Structural and biochemical studies of human lysine methyltransferase Smyd3 reveal the important functional roles of its post-SET and TPR domains and the regulation of its activity by DNA binding.

Xu S, Wu J, Sun B, Zhong C, Ding J - Nucleic Acids Res. (2011)

Structure of the lysine channel. (A) Comparison of the lysine channels of Smyd3 and SET7/9 (PDB code 1O9S). Superposition of the active sites of Smyd3 and SET7/9 reveals a narrow channel in Smyd3 which is similar to the lysine channel of SET7/9. The key residues forming the lysine channel are shown with ball-and-stick models. The color coding is the same as in Figure 1A. (B) Superposition of the active sites of Smyd3 and pea Rubisco LSMT (PDB code 1P0Y). The residues are shown with ball-and-stick models, and for clarity, the side chains of Asn181 of Smyd3 and Arg222 of Rubisco LSMT are hidden. The color coding for Smyd3 is the same as in Figure 1A, and Rubisco LSMT is colored in light gray. (C) HKMT activity of the wild-type Smyd3 and the mutants carrying point mutations at the lysine channel.
© Copyright Policy - creative-commons
Related In: Results  -  Collection

License
Show All Figures
getmorefigures.php?uid=PMC3105404&req=5

Figure 4: Structure of the lysine channel. (A) Comparison of the lysine channels of Smyd3 and SET7/9 (PDB code 1O9S). Superposition of the active sites of Smyd3 and SET7/9 reveals a narrow channel in Smyd3 which is similar to the lysine channel of SET7/9. The key residues forming the lysine channel are shown with ball-and-stick models. The color coding is the same as in Figure 1A. (B) Superposition of the active sites of Smyd3 and pea Rubisco LSMT (PDB code 1P0Y). The residues are shown with ball-and-stick models, and for clarity, the side chains of Asn181 of Smyd3 and Arg222 of Rubisco LSMT are hidden. The color coding for Smyd3 is the same as in Figure 1A, and Rubisco LSMT is colored in light gray. (C) HKMT activity of the wild-type Smyd3 and the mutants carrying point mutations at the lysine channel.
Mentions: Besides the residues that interact directly with AdoHcy, residue Asp262 of the post-SET domain might contribute to the cofactor binding as it forms a salt bridge with Arg14 to stabilize the positions of Arg14 and the β1–β2 loop where Arg14 is located, and perhaps interacts with the N1 and N6 atoms of the adenine moiety via a water molecule not seen at this resolution of diffraction data (Figure 3B). In addition, similar to its equivalent (Tyr335) in SET7/9 (25), Tyr239 may also make van der Waals interactions with the O4′ atom of the ribose ring (Figure 4A).Figure 4.

Bottom Line: Our data demonstrate the important roles of both TPR and post-SET domains in the histone lysine methyltransferase (HKMT) activity of Smyd3, and show that the hydroxyl group of Tyr239 is critical for the enzymatic activity.The characteristic MYND domain is located nearby to the substrate binding pocket and exhibits a largely positively charged surface.Further biochemical assays show that DNA binding of Smyd3 can stimulate its HKMT activity and the process may be mediated via the MYND domain through direct DNA binding.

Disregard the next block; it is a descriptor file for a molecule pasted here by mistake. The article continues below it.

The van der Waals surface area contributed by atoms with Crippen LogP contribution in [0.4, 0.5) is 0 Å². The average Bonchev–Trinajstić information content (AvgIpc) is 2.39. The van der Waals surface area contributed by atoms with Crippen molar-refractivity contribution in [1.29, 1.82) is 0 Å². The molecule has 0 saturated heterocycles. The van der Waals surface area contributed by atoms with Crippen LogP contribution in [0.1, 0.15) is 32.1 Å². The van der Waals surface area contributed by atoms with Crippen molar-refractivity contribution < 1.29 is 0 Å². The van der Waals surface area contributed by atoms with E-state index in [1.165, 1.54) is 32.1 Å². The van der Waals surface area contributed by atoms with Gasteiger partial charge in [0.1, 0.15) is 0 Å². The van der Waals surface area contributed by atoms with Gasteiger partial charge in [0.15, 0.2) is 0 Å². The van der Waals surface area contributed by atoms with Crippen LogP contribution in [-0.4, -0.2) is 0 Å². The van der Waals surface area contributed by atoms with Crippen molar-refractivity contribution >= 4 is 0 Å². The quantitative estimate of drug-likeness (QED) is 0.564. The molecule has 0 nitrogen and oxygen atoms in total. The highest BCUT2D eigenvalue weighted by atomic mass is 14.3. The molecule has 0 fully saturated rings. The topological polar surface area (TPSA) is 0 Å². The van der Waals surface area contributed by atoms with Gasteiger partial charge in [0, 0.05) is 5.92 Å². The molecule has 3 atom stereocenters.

View Article: PubMed Central - PubMed

Affiliation: State Key Laboratory of Molecular Biology and Research Center for Structural Biology, Institute of Biochemistry and Cell Biology, Shanghai Institutes for Biological Sciences, Chinese Academy of Sciences and Graduate School of Chinese Academy of Sciences, 320 Yue-Yang Road, Shanghai 200031, China.

ABSTRACT
The SET- and MYND-domain containing (Smyd) proteins constitute a special subfamily of the SET-containing lysine methyltransferases. Here we present the structure of full-length human Smyd3 in complex with S-adenosyl-L-homocysteine at 2.8 Å resolution. Smyd3 affords the first example that other region(s) besides the SET domain and its flanking regions participate in the formation of the active site. Structural analysis shows that the previously uncharacterized C-terminal domain of Smyd3 contains a tetratrico-peptide repeat (TPR) domain which together with the SET and post-SET domains forms a deep, narrow substrate binding pocket. Our data demonstrate the important roles of both TPR and post-SET domains in the histone lysine methyltransferase (HKMT) activity of Smyd3, and show that the hydroxyl group of Tyr239 is critical for the enzymatic activity. The characteristic MYND domain is located nearby to the substrate binding pocket and exhibits a largely positively charged surface. Further biochemical assays show that DNA binding of Smyd3 can stimulate its HKMT activity and the process may be mediated via the MYND domain through direct DNA binding.

Show MeSH
Related in: MedlinePlus